A hoarse voice from an Interpreter, or call center agent (CCA), dispatcher carries the same negative impression as a worn-out outfit and can detract from building credibility and or doing your job the right way, do you agree?

 

Little Story: A few years back I was doing a Conference appointment for the State, I actually had a team interpreter (who was sick) and was coughing up a storm.  Having a sick interpreter onsite who’s unable to do his/her job (use their voice to speak) not only did it affect the overall assignment, but it was a major distraction and also put on more stress on me, because I had to complete the job myself because my partner was sick with laryngitis.

 

So a healthy voice is crucial, but because you are constantly talking and using your voice to do your job and if you don’t take care of your voice, you are at risk for damaging your voice and developing hoarseness.

 

A 2002 study on voice problems among CCAs reported voice problems in 31 percent of CCAs, with several negative outcomes, including:

  • Increased sick days
  • Fewer calls per hour
  • More breaks away from the phone
  • Needing to repeat themselves
  • Needing to force the voice out

Overall, Interpreters, Dispatchers, CCAs with voice problems are bad not only for the CCAs, Interpreters, Dispatchers, Schedulers, and those who use their Voice to work but at the end of the day it’s bad for business.

I’ve learned from some Voice experts who now think that voice problem is a form of repetitive motion injury because the vocal cords are being injured by overuse, similar to the way data entry personnel may develop carpal tunnel syndrome.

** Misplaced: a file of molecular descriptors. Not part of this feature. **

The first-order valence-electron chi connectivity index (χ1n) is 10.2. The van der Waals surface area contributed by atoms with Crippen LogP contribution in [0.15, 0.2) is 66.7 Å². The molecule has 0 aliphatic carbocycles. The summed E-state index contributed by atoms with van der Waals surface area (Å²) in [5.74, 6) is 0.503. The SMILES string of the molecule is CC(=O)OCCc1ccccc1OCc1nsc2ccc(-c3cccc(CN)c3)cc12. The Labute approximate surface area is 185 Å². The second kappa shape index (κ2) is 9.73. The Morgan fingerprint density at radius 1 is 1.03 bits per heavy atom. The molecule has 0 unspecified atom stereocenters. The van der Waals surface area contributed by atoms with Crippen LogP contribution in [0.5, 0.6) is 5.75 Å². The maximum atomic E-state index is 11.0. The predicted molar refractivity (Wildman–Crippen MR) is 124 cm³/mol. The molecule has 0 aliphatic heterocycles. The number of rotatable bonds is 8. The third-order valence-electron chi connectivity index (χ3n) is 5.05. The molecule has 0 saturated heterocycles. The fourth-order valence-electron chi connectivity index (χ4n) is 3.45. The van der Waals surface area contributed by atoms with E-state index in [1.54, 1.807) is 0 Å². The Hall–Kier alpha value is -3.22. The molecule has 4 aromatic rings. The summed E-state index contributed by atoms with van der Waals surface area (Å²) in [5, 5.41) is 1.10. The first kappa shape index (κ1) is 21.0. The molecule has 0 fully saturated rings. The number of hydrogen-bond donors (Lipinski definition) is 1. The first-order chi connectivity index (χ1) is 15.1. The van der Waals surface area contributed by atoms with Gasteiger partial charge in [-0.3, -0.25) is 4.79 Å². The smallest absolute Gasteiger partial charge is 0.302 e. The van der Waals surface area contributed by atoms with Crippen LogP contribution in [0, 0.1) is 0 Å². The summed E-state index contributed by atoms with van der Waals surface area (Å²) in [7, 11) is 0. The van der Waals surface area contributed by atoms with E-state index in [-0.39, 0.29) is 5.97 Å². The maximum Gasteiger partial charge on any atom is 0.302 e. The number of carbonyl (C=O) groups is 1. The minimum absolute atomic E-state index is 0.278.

Did you know that when we talk, the vocal cords vibrate about 200 times a second for women and about half that for men? That can add up to more than a million cycles of vibration during a workday at a call center causing vocal injury this is also true for singers, interpreters, dispatchers, call centers, etc.

 

As a professional conference interpreter who’s constantly working and who uses her voice to work, it is so important to take care of your voice!

True Story: About 4 years ago (I was a major workaholic) 🤔😊working all day, every day and would not take breaks in between and didn’t like working with other colleagues (I had bad experiences with other agency interpreters), so I was working for a whole straight month non-stop during the Winter months and around November while working at a conference my Voice literally starting squeaking, I could NOT Speak, my voice started sounding horsy like, my chest started to hurt, my throat was just feeling horrible, I started to sweat, got dizzy and literally passed out! Apparently, I had walking pneumonia and laryngitis and was in the hospital! I failed to listen to my body, I was just so excited about the work, I love what I do and was just “Go-go-go” non-stop that my body finally gave out in the middle of an assignment!  This little scenario ended up costing me months being out of work until I was able to get my Voice back and recuperate from this horrible experience!

So yes, dear interpreters, dispatchers, CCAs, Schedulers and all of you who use your work to fulfill your responsibilities TAKE CARE OF YOUR “VOICE”!

Here are some recommendations and things that I do and have done so since this episode.

Posture

Taking frequent breaks and being able to move around is so important because it reduces the tension in your body and will prevent you from having other joint/muscle problems.

Breaks

Taking frequent breaks will give your voice muscle a rest, so try to rest your voice – meaning no talking, or drinking cold drinks.